A Brief History of Cover Versions

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A cover version (or cover) is a new rendition (performance or recording) of a recently recorded song. A re-record, by comparison, takes place long after the original was released. The term "cover version" came to imply rival commercial recordings of the tune aimed at different tastes.

Back in the 19th century when popular tunes were only available as sheet music, publishers encouraged a variety of artists with song sheet material in the hope they would publicly perform the works. To gain the greatest public exposure many versions of popular songs and instrumentals were performed. In the absence of radio and the recording industry, people usually heard the works performed at live performances and so many artists simultaneously used the same material as their own.

This all changed with the introduction of radio and recording and when it became apparent the public preferred one artist’s rendition over another, this led in the early fifties to commercial lists of best selling records i.e. hit parade or pop chart. For financial reasons many smaller phonographic companies could not fund innovative artists and would deliberately cover records that had significant commercial success, elsewhere. This led to localized hits and many popular artists in the fifties in the US started their careers this way. The way records were distributed was localized and a quickly recorded version of a hit song from another country or region could reach a local audience long before the original artist(s) was widely available. This was particularly evident in the UK and Australia where local artists would “cover" a "hit tune,” from the USA. Recently Chubby Checker commented on the lack of his commercial success in Australia, was due to the popularity of Johnny O’Keefe’s cover versions of his hits.

Until the fifties, most recorded music was heard via radio and jukeboxes. Radio programs catered for wide audiences with conservative tastes and legal restrictions on broadcasting coupled with sponsored needle time meant certain artists (and their versions of music) were only promoted. The introduction of rock’n’roll in the fifties was in actuality the introduction of Black music to popular white culture. This was seen by many as an affront and to pacify white audiences many originals works were re-recorded by other artists with a more toned-down style. Pat Boone for example covered Fat’s Domino’s “Ain’t that a shame” (1957) and the song went to number one in the charts. Pat Boone’s version outsold the original by thousands of copies.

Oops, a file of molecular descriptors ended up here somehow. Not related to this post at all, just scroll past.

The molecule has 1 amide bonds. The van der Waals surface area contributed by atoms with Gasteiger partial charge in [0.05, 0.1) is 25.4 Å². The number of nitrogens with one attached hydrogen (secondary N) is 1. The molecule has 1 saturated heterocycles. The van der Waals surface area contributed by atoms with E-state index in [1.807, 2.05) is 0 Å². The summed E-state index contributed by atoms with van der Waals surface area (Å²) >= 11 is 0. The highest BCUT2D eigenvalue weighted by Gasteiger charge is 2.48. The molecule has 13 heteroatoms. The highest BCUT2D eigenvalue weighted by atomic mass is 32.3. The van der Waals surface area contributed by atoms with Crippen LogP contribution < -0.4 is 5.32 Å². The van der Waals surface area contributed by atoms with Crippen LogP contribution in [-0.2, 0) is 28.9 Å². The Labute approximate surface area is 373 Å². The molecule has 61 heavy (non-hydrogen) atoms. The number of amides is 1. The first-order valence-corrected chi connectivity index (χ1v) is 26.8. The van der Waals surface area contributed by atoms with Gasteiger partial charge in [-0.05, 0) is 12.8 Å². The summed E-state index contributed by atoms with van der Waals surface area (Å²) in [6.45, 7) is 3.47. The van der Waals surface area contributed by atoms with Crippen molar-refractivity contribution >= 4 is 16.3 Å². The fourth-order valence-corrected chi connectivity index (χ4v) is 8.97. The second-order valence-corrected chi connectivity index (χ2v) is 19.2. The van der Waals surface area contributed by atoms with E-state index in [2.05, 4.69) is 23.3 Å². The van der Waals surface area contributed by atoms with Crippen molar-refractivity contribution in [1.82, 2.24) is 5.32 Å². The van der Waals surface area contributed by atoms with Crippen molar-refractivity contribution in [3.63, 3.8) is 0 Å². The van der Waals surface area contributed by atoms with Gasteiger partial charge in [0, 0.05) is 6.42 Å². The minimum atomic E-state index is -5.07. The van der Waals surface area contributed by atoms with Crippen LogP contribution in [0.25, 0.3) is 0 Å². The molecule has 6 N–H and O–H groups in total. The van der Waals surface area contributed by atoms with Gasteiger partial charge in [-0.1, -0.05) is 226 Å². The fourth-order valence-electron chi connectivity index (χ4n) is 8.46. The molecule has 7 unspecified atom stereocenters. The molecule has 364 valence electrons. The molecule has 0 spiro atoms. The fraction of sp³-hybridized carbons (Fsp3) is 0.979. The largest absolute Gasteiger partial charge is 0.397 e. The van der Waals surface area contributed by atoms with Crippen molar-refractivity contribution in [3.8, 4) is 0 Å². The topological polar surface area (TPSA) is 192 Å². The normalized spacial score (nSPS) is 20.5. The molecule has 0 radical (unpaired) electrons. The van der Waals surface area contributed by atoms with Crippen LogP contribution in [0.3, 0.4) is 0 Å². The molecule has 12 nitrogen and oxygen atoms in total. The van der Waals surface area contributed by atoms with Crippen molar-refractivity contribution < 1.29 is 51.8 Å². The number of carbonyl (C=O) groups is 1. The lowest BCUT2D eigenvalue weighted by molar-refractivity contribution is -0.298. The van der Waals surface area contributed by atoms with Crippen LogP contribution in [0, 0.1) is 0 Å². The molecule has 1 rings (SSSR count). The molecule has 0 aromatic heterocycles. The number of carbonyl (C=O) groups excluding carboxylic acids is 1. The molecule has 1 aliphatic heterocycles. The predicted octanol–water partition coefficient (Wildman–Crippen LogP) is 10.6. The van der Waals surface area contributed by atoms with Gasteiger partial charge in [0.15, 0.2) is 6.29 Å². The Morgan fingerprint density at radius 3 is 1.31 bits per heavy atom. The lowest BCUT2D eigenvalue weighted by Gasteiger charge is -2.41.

Arguably Fats Domino’s version is superior but at the time black music in the US had limited radio outlets. Commercial radio stations were prevented from playing formats outside their own target audience group's taste because it would be financial suicide in a highly competitive industry. In this way, popular cover versions were a compromise considered more palatable for the mass audience of both parents and children.

The basis for the English Invasion of the early sixties was cover versions of American artists' work. Distribution of recorded materials was slower then making it possible for English artists to rush release cover versions in a race to outsell the original. Gradually however record producers like Mickie Most and others reworked the songs to not only echo the originals but indeed improve on them thereby increasing the appeal to a wider audience.

As the 60s progressed there was a greater acceptance of musical styles boosted mainly by the availability of record players, niche, radio stations, and discotheques. Improved record distribution and greater media exposure for acts reduced the financial advantage in simply duplicating other artist’s work. Instead covers often became radically different from the original style, which could at times be almost indistinguishable from the original. Good examples of this include Jose Feliciano's version of the Door’s "Light My Fire"; Joe Cocker’s version of the Beatles’ “With a little help from my friends,” and Whitney Houston’s version of Dolly Parton’s “I will always love you. “

More and more original artists publically acknowledged cover versions were sometimes better than their original. Bob Dylan was knocked out by Manfred Man’s rendition of Quinn the Eskimo, and Paul Anka writer of My Way felt Sid Vicious’s punk version was the business.

A countless number of cover versions for many artists went on to outsell the originals and become stand out hits on their own. Inevitably many were one-hit wonders but others made successful careers from singing songs by other artists.

The article used by Kind Permission and with thanks from ZANI

http://toeslayer.blogspot.com/

 

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